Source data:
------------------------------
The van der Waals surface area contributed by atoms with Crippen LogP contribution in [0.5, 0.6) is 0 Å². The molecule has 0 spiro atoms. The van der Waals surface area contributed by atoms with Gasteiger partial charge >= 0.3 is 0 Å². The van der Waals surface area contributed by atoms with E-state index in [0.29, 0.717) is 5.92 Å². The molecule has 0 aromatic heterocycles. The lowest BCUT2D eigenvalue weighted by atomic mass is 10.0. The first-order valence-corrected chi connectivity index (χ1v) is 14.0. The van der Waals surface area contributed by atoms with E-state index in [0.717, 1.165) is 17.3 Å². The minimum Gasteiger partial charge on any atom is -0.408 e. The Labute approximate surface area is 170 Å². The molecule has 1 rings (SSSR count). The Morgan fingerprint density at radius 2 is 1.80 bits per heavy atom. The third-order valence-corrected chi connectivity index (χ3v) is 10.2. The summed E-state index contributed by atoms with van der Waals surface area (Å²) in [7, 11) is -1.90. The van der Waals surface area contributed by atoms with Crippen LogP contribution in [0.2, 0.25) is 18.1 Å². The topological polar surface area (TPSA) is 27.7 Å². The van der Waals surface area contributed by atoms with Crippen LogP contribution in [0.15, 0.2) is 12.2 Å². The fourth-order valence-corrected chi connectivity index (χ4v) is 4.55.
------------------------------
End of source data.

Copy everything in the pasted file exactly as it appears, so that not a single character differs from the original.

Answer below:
The van der Waals surface area contributed by atoms with Crippen LogP contribution in [0.5, 0.6) is 0 Å². The molecule has 0 spiro atoms. The van der Waals surface area contributed by atoms with Gasteiger partial charge >= 0.3 is 0 Å². The van der Waals surface area contributed by atoms with E-state index in [0.29, 0.717) is 5.92 Å². The molecule has 0 aromatic heterocycles. The lowest BCUT2D eigenvalue weighted by atomic mass is 10.0. The first-order valence-corrected chi connectivity index (χ1v) is 14.0. The van der Waals surface area contributed by atoms with E-state index in [0.717, 1.165) is 17.3 Å². The minimum Gasteiger partial charge on any atom is -0.408 e. The Labute approximate surface area is 170 Å². The molecule has 1 rings (SSSR count). The Morgan fingerprint density at radius 2 is 1.80 bits per heavy atom. The third-order valence-corrected chi connectivity index (χ3v) is 10.2. The summed E-state index contributed by atoms with van der Waals surface area (Å²) in [7, 11) is -1.90. The van der Waals surface area contributed by atoms with Crippen LogP contribution in [0.2, 0.25) is 18.1 Å². The topological polar surface area (TPSA) is 27.7 Å². The van der Waals surface area contributed by atoms with Crippen LogP contribution in [0.15, 0.2) is 12.2 Å². The fourth-order valence-corrected chi connectivity index (χ4v) is 4.55.